The first man in Tennessee to be diagnosed with coronavirus has opened up about his experience on Facebook – and says that while he is still recovering, he has been moved by the “incredible” response from his community.
Chris Baumgartner, a 44-year-old father from the city of Franklin, was diagnosed after returning from a conference in Boston. His case was announced by Tennessee governor Bill Lee on 5 March.
In his Facebook post, he describes how the illness affected him, and not just in terms of physical health. “Physically, my case was on the mild end of the spectrum, and I continue to recover. Mentally, our experience has been all over the board.
“Imagine having to confront a virus, so feared, it now has the entire world on the brink of mass hysteria, while at the same time, being forced to deal with irrational panic, people demanding to know if you are the “one”, where you live, and if you might have somehow infected their child or family.
“It’s given us a whole new appreciation for those who live under the cloud of Stigma every single day of their lives. If this is you, Please know, you are not alone. We are here for you!”
Since Mr Baumgartner was diagnosed, Tennessee has confirmed 52 coronavirus cases across the state in people aged 11 to 82. Governor Lee declared a state of emergency on 12 March, but there are as yet no reported deaths.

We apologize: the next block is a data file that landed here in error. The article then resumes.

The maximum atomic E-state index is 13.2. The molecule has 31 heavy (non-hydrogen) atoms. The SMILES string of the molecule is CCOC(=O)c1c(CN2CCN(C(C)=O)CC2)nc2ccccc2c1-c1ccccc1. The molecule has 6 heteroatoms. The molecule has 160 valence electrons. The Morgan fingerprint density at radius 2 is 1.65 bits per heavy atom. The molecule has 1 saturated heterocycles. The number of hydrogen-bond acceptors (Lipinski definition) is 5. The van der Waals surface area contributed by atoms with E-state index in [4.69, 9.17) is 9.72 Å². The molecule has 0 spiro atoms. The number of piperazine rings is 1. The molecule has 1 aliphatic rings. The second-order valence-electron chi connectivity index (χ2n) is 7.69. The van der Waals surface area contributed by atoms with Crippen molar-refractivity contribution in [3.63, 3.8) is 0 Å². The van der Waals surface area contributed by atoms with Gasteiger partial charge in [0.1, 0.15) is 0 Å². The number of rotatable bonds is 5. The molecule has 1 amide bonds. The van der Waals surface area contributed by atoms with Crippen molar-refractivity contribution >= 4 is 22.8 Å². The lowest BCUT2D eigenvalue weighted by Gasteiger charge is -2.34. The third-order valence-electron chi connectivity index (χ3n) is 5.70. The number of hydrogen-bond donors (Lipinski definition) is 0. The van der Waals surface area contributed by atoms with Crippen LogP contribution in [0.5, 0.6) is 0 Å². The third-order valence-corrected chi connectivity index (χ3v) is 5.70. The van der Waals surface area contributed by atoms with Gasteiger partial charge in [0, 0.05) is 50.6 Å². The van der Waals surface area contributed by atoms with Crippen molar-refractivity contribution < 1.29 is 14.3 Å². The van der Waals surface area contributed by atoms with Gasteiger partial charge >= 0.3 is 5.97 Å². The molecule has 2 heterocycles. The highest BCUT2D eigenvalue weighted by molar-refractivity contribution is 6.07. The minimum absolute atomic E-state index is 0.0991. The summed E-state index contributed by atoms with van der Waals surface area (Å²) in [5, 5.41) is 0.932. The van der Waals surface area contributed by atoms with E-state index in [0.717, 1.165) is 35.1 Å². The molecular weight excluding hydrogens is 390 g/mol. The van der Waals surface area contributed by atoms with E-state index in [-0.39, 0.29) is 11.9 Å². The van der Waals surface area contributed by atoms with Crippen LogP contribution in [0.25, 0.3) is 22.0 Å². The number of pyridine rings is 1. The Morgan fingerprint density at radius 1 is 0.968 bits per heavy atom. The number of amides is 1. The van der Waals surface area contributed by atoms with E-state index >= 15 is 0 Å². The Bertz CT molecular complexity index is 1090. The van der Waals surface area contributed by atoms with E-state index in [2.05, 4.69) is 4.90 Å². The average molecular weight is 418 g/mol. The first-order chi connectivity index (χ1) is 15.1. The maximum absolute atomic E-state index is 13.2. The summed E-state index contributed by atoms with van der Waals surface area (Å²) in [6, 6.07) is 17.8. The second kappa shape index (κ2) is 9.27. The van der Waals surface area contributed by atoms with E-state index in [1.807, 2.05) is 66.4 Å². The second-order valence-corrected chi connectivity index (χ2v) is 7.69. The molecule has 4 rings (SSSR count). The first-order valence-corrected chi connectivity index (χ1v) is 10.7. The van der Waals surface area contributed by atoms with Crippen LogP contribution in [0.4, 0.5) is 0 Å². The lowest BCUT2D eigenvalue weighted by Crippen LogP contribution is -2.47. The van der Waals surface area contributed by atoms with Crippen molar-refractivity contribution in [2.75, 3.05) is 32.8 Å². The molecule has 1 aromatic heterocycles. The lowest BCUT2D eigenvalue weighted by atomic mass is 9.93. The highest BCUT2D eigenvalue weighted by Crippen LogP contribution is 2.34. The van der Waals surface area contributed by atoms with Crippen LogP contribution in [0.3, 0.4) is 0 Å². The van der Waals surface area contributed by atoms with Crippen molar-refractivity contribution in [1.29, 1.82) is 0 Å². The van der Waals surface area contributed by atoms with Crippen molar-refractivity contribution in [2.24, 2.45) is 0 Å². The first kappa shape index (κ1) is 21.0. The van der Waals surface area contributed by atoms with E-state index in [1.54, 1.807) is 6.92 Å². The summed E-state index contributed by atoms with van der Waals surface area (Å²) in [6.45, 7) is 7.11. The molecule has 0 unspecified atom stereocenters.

Mr Baumgartner writes that his experience showed him what he calls “human kindness at its very best”, with people making calls, sending messages of encouragement and generally stepping in to offer support.
A recent incident in the state’s most populous city, Nashville, offered a glimpse at the other side of the coin. Richard Feldman, a “disgraced” doctor who lost his licence 12 years ago, was brought to the police’s attention after being linked to a mysterious yellow truck advertising private coronavirus testing – even though he is banned from practicing in the state.
Mr Baumgartner, by contrast, offered a rallying cry of sorts to his fellow Tennesseans to be the best citizens they can.
“Inside us all lies the ability to decide how we choose to deal with the fear of the unknown,” he writes. “How we decide determines whether fear wins out or humanity shines through. We are so grateful to be surrounded by a community who chose the latter.”